6. If you are an Inbound/Outbound Lead Gen Person (particularly located in Encino, CA), and your profile only talks about how you can help me generate 1000’s of leads, then I’m not going to connect with you.  Yes, painfully, I connected with a couple, and got deluged with calls and emails about the 1000’s of leads they could generate.  If you understand my business, we aren’t a 1000’s of leads business, plus you never will be able to talk to the people I need you to talk to, regardless how pretty your picture is.  I’m cautious with lead gen people (particularly sales people) in general.  There are a lot that I’ve developed great relationships with, but if your first communication comes within a day of my accepting your invitation, and it’s a pitch about how you can improve our lead gen, you’re toast.
  7. If you are a LinkedIn Marketing Expert, I’ll be hesitant, I’m not likely to connect.  If you are a LinkedIn Marketing Expert sending the standard LinkedIn connection invitation——well then how can you be a LinkedIn Marketing Expert?  You’re toast.
  8. If you’re a LION, well, I’ve written about you before, Any Idiot Can Be A LinkedIn Lion.  Enough said.
  9. Twitter Follow/Unfollow/Follow/Unfollow:  I don’t know if it’s just me, but there are lots of people that I see repeatedly following me, then unfollowing me, then following me again, then unfollowing me again.  I’m not sure what’s going on, are they indecisive, are they trying to catch my attention and get me to follow them in return.  Today, I noticed a particular company account.  Since I know the company well, I take notice of them.   They’ve followed and unfollowed me about 4 times in the past 2 months.  What’s this about?
  10. Bad Twitter Prospecting:  There are a lot of people “pitching me” on Twitter.  You know how that works, @davidabrock, try this to get around gatekeepers [Link].  I wonder, “what do they know about me, do they think that I have problems getting around gatekeepers?”  More likely they are trying to attract a number of my followers to click through.  There are all kinds of pitches, I’ve learned to ignore most of them.  I did click on the gatekeeper one and tweeted that it was the worst method I’d seen–hope my followers saw that.  Maybe I don’t get it, but I struggle with understanding how you get real engagement in a 140 character pitch to a stranger.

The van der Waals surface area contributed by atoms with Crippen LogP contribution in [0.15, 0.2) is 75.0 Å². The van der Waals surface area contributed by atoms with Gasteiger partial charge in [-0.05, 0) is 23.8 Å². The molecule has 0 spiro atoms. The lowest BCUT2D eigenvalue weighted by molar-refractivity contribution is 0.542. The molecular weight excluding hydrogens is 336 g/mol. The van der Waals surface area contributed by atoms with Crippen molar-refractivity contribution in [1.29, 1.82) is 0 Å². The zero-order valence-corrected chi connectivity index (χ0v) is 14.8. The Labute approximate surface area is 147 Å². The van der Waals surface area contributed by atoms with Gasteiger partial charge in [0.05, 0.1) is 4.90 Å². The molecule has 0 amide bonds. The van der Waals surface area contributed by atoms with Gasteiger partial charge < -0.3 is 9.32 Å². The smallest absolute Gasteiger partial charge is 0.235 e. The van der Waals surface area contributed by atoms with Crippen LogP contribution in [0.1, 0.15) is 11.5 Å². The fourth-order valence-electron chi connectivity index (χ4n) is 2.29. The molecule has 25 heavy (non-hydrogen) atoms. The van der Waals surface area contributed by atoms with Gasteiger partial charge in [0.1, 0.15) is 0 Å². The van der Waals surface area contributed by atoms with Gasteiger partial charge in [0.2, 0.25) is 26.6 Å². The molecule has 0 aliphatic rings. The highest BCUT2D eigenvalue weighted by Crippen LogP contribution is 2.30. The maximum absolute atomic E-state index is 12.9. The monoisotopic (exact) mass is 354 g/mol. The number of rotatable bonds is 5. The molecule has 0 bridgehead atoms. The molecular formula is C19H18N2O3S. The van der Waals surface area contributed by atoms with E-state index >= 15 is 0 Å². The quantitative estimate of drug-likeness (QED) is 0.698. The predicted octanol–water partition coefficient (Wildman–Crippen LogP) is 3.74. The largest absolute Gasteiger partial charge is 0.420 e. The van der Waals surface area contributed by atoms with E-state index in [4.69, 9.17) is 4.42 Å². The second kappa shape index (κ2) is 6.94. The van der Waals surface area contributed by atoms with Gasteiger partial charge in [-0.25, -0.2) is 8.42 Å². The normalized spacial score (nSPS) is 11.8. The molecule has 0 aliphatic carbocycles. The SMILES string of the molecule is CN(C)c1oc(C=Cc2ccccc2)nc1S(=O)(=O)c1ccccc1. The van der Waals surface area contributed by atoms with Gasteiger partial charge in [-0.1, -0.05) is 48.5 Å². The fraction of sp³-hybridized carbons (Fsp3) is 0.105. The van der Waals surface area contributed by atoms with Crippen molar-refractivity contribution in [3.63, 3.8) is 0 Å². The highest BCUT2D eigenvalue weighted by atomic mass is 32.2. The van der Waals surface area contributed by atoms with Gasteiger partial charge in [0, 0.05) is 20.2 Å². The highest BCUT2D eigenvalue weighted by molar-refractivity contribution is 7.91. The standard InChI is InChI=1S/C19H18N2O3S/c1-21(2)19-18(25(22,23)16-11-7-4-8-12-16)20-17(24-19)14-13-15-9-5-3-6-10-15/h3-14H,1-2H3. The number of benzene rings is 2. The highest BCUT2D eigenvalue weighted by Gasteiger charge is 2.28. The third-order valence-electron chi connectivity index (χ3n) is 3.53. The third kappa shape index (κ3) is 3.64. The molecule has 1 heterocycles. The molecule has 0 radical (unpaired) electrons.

What are some of the annoying behaviors you see?

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Oct 6 15

Sales Management Isn’t Simple!

by David Brock
Sales Management Simplified

Being a top performing sales manager or executive isn’t an easy job.  Sales managers live in a world of constantly shifting priorities, crises, and challenges.

Simultaneously, sales leaders must balance their responsibility in executing the company strategy in the markets and with customers.  They must respond to constant shifts in markets and ever changing buyer and competitive demands.  They must make sure their organization is prepared not only for today’s challenges, but for changes they know will come.  They have to maximize the performance of the organization–in the face of few resources, less funding, increasing expectations and no time.

Even for the very best it’s a huge challenge, but too often, those thrust into sales management roles, particularly first line sales management, aren’t prepared for their sales leadership responsibilities.

Given the challenges, it’s no wonder the average tenure of a sales manager is approaching 18 months.

But the challenges faced by sales managers aren’t only those that are imposed on us externally by our companies, customers, and our people.  Many of the challenges are things we inflict on ourselves.  Too often, the phrase, “We have met the enemy and the enemy is us,” applies in how sales manager approach their jobs.  Whether it’s not stepping up to performance issues, becoming desk jockeys or analysts of minutiae.  Some choose to inflict themselves in everything each of their sales people do, micro managing every deal and activity.  Others spend their time doing deals, thinking of themselves as super sales people rather than being sales leaders.